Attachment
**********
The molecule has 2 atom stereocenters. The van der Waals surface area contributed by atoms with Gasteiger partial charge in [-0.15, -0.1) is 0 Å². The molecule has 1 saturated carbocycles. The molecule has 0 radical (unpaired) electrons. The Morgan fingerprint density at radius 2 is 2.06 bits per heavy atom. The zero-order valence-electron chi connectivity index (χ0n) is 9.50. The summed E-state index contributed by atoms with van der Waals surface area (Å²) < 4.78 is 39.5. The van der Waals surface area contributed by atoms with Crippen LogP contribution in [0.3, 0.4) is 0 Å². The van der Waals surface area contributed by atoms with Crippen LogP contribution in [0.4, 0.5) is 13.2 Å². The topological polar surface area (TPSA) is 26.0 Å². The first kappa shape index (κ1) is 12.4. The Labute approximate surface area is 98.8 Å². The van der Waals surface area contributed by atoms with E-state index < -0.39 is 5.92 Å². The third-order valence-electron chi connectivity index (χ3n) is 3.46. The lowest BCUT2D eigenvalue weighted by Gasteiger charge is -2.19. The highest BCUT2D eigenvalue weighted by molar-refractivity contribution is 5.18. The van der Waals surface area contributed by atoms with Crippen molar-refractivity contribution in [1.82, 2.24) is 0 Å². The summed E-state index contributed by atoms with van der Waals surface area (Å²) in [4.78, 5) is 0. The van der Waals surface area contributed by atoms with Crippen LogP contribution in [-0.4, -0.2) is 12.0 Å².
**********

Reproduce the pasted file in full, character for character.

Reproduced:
The molecule has 2 atom stereocenters. The van der Waals surface area contributed by atoms with Gasteiger partial charge in [-0.15, -0.1) is 0 Å². The molecule has 1 saturated carbocycles. The molecule has 0 radical (unpaired) electrons. The Morgan fingerprint density at radius 2 is 2.06 bits per heavy atom. The zero-order valence-electron chi connectivity index (χ0n) is 9.50. The summed E-state index contributed by atoms with van der Waals surface area (Å²) < 4.78 is 39.5. The van der Waals surface area contributed by atoms with Crippen LogP contribution in [0.3, 0.4) is 0 Å². The van der Waals surface area contributed by atoms with Crippen LogP contribution in [0.4, 0.5) is 13.2 Å². The topological polar surface area (TPSA) is 26.0 Å². The first kappa shape index (κ1) is 12.4. The Labute approximate surface area is 98.8 Å². The van der Waals surface area contributed by atoms with E-state index < -0.39 is 5.92 Å². The third-order valence-electron chi connectivity index (χ3n) is 3.46. The lowest BCUT2D eigenvalue weighted by Gasteiger charge is -2.19. The highest BCUT2D eigenvalue weighted by molar-refractivity contribution is 5.18. The van der Waals surface area contributed by atoms with Crippen molar-refractivity contribution in [1.82, 2.24) is 0 Å². The summed E-state index contributed by atoms with van der Waals surface area (Å²) in [4.78, 5) is 0. The van der Waals surface area contributed by atoms with Crippen LogP contribution in [-0.4, -0.2) is 12.0 Å².